An Illustrated Guide To Playing Center Forward By Didier Drogba: How To Play With Your Back To Goal

LONDON, ENGLAND - MARCH 14: Didier Drogba of Chelsea goes down in the area as he collides with Salvatore Aronica of Napoli during the UEFA Champions League round of 16 second leg match between Chelsea FC and SSC Napoli Stamford Bridge on March 14, 2012 in London, England. (Photo by Clive Rose/Getty Images)

We showed you the brilliant run that led directly to the first goal yesterday, and today we're going to break down another component of Didier Drogba's beastlike performance from yesterday's victory over Napoli. Today we're going to break down three specific instances that caught my eye yesterday*. What each of these illustrates is Drogba's best attribute in my eyes...his unique ability to play with his back to goal. The Chelsea "old guard" have had the luxury of playing with Drogba for years and do an excellent job in playing with this style of player. Fernando Torres is an entirely different type of player, possibly helping to explain some of his difficulties adapting to Chelsea.

*Sorry again for the very amateur looking MS Paint job, someday I'll become proficient...

The first instance I'm going to break down for you yesterday was a typical long ball from Petr Cech. We've seen this type of play from Chelsea for years, so most of you should be very familiar.


As the ball comes in to Drogba's chest, you can see the Chelsea attack is looking very organized. Drogba has no reason to try to take this ball to his own feet, he's got Juan Mata to his left to flick the ball to should he so choose as well as Frank Lampard and Ramires making forward runs with easy passing lanes. Daniel Sturridge is moving in the direction of the attack on the far right. Should Drogba choose the easy pass to Lampard (he does), Lamps will have his choice of passe to the central Mata, Ramires on the left, or Sturridge on the right. This is textbook direct play from Drogba, allowing the buildup to happen quickly and keeping the play in front of Lampard with lots of options.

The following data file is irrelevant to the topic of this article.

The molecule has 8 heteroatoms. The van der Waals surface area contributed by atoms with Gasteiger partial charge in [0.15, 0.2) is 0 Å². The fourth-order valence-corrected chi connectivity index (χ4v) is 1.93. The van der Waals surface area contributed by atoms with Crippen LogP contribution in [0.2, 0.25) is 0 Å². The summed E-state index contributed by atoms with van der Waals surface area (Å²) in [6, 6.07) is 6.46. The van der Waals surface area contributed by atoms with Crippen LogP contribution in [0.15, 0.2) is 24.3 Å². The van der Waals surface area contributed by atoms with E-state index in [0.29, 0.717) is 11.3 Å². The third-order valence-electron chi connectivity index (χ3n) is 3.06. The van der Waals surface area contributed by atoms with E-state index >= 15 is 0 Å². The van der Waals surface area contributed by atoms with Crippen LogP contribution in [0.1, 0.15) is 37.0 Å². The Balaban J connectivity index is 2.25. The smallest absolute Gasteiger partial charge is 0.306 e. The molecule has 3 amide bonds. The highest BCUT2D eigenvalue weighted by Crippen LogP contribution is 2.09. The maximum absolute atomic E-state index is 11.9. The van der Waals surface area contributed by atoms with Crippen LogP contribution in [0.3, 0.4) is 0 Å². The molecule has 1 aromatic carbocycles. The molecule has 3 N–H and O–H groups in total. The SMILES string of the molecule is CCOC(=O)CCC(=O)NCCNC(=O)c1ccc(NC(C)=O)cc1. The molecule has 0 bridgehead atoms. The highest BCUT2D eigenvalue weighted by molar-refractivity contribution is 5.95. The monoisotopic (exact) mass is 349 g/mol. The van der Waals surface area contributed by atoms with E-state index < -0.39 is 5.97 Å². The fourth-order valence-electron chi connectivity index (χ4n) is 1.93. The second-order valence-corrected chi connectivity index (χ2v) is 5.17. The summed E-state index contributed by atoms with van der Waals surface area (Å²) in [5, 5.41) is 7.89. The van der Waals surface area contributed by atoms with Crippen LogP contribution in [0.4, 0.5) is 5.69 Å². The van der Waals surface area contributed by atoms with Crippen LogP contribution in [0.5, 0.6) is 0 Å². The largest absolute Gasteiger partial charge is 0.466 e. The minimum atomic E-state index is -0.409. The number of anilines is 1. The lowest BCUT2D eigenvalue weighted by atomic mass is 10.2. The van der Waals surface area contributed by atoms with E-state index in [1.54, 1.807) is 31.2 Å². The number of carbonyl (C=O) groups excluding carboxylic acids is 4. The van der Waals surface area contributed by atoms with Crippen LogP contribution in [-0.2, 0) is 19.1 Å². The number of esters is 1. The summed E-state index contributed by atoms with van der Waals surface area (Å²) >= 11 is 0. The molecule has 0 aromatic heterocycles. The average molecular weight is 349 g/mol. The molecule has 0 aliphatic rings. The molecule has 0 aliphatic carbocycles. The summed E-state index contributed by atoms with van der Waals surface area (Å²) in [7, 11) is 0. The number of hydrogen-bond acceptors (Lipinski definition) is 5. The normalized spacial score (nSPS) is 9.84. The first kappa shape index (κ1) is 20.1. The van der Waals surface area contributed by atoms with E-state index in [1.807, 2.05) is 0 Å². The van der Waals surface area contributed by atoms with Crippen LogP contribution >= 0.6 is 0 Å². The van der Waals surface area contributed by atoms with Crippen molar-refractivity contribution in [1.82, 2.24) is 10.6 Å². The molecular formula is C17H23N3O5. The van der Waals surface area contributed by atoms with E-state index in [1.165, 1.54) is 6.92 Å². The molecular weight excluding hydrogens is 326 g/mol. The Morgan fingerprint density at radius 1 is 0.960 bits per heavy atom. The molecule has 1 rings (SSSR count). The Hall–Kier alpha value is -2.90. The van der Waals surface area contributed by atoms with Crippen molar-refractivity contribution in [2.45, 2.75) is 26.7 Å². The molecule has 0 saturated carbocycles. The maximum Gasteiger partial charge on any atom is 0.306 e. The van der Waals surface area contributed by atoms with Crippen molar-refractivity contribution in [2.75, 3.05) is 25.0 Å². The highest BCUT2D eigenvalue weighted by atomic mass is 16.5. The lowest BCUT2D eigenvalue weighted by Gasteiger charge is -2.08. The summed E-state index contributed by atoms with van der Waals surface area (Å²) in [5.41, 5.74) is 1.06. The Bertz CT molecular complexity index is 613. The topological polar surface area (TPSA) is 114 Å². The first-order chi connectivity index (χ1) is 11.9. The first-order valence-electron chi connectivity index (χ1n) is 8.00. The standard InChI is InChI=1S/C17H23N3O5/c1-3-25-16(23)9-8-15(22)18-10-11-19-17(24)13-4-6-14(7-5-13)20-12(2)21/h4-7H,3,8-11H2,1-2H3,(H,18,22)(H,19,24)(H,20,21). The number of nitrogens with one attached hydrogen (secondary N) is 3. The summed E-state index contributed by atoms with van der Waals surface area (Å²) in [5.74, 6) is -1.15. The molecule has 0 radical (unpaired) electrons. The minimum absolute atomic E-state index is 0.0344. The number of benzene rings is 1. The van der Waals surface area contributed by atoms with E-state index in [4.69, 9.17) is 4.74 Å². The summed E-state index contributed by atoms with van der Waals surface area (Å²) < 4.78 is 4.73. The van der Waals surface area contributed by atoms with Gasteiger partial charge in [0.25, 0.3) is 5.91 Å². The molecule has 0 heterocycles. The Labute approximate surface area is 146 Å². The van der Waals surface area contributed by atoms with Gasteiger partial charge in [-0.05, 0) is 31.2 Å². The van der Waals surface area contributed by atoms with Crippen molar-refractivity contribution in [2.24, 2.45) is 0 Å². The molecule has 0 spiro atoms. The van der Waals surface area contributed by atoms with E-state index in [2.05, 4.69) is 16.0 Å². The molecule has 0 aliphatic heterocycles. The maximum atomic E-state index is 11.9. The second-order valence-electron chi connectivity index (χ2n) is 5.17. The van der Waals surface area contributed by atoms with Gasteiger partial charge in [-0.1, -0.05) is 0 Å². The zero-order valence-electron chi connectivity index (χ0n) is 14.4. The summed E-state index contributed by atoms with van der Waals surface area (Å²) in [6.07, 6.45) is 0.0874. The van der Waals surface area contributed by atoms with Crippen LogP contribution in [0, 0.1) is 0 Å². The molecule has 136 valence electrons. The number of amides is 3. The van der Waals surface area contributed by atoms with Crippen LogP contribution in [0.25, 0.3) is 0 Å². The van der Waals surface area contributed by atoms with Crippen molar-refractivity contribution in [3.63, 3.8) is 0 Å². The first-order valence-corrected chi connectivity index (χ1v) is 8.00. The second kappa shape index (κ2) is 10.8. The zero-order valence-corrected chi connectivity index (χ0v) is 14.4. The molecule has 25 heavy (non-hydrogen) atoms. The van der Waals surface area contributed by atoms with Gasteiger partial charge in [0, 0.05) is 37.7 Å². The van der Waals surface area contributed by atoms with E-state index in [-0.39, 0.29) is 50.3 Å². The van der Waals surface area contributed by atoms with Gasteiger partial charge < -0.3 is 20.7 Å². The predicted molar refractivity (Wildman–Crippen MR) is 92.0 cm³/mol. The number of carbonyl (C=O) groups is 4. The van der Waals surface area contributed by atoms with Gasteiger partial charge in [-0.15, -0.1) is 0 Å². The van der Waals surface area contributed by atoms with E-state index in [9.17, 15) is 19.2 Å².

The next instance I'm going to show you was our first real goal scoring opportunity of the game. We were awarded a throw about 40 yards from goal and Branislav Ivanovic decided to launch a long throw into the box. The screen you see below is the first good one that I found, but I've had to highlight the ball in orange due to the crowd in the background.


As you can see, Drogba is again manhandling his defender. The ball will come into Drogba's chest and he's got three teammates making perfect runs to compliment his holdup play. He'll choose to simply lay the ball off to Sturridge who is drifting into a brilliant position to shoot. Those two work well together...don't they? The next screen is mere seconds later as Daniel Sturridge is blasting his shot on goal.


Sturridge lashed a vicious shot, but look at the runs continued by Lampard and Ramires. The keeper has one choice with the ball, he simply has to push it out for a corner. He can't do anything else or he risks leaving a rebound for one of the three Chelsea players lurking in the box. This was a real chance, and enough of these over the course of a game usually result in a goal or two.